Remittance Services: Lower income consumers are likely to pay fees to wire funds to foreign countries, fees less likely to be incurred by high-income households. About 80 percent of remittance clients sending money to Latin America earn an annual income of less than $30,000. To send $200 every other week to Mexico for one year, a customer would be assessed an additional $320 in fees, on average.
Car Prices: Nationwide, consumers from lower income neighborhoods pay between $50 and $500 more, on average, to buy the exact same car as a consumer from a higher income neighborhood.
Car Loans: Nationwide, 4.5 million lower income consumers pay, on average, two percentage points more in interest for an auto loan than the average, higher income consumer. In 2004, auto-loan customers earning less than $30,000 a year paid an average APR of 9.2 percent for their loan, while the average APR for customers earning $60,000 to $90,000 was 7.2 percent.
Car Insurance: Drivers from lower income neighborhoods in the 12 sample metropolitan areas pay between $50 to over $1,000 more per year in higher premiums for auto insurance than those living in higher income neighborhoods. In New York, Hartford, and Baltimore, drivers living in lower income neighborhoods paid $400 more, on average, for 12 months of auto insurance to insure the exact same car and driver risk as those in higher income neighborhoods.
Home Loans: Nationwide, 4.2 million lower income homeowners pay, on average, a percentage point more than higher income households in interest for their mortgage. In 2004, the average APR on a first mortgage for lower income households was about 6.9 percent. By contrast, households earning between $60,000 and $90,000 paid an average rate of about 6.0 percent.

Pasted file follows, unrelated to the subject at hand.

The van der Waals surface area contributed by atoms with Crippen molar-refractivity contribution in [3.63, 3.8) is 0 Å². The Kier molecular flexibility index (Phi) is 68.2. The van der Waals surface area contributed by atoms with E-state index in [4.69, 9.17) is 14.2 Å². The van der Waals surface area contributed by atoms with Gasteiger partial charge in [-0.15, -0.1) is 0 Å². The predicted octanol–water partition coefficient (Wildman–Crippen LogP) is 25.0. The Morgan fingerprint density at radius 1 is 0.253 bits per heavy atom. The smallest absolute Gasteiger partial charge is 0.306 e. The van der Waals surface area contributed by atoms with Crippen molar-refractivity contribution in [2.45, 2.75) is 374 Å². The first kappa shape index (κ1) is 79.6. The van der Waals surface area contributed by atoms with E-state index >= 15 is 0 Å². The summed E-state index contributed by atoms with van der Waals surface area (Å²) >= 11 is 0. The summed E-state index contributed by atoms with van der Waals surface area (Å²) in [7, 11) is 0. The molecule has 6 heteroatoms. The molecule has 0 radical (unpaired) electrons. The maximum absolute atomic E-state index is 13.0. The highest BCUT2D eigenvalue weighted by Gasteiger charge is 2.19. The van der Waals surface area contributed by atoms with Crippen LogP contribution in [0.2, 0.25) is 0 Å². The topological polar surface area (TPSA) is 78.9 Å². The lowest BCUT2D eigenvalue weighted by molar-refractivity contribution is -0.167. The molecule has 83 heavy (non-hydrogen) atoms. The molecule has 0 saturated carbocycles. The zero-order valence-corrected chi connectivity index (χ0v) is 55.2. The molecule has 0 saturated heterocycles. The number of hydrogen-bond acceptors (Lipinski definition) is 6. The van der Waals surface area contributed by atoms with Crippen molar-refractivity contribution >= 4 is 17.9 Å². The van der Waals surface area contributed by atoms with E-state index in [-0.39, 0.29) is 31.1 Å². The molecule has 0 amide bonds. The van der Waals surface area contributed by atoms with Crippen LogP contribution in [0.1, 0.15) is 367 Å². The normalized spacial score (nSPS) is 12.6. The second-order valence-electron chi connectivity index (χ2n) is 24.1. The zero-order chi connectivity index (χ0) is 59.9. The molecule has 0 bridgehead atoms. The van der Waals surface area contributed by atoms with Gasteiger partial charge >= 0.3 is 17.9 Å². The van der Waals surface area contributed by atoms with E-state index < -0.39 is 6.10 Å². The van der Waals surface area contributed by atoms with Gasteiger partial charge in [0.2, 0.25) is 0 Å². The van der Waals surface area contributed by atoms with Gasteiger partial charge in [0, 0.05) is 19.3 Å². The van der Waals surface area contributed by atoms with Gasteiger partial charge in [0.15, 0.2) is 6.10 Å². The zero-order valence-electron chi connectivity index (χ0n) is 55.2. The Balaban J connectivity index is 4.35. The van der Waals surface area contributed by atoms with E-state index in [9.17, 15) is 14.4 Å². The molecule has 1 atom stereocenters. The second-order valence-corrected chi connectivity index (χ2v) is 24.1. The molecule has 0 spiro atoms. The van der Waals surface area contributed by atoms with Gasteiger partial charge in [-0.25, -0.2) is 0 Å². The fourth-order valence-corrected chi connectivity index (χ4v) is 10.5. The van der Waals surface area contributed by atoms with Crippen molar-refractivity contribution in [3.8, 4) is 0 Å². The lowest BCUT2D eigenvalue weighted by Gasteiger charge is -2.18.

Home Insurance: Holding other factors constant, homeowners in lower income neighborhoods can pay as much as $300 more for home insurance than those in higher income neighborhoods. For instance, in Chicago, the average quote for a year of home insurance in the city’s lowest income neighborhoods was about $1,043, while the quote for households living in neighborhoods with a median income between $30,000 and $60,000, was approximately $755.
Furniture, Appliances, and Electronics: Lower income consumers tend to pay more for furniture and appliances because they are much more likely than higher income households to shop at highpriced rent-to-own establishments. Nearly 60 percent of rent-to-own customers earn less than $25,000 a year. In Wisconsin, it is estimated that a $200 television might cost as much as $700 at one of the rent-to-own businesses in the state, after interest.
Grocery Prices: Grocery stores in lower income neighborhoods tend to be smaller and more expensive than in higher income neighborhoods. The average grocery store in our sample of 2,384 lower income neighborhoods is 2.5 times smaller than the average grocery store in a higher income neighborhood. Also, there is about one mid- or large-sized grocer for every 69,055 residents in lower income neighborhoods, half the availability found in other neighborhoods. Access to only small grocery stores results in higher food prices for lower income shoppers. In particular, over 67 percent of the same food products in our sample of 132 different products are more expensive in small grocery stores than in larger grocery stores.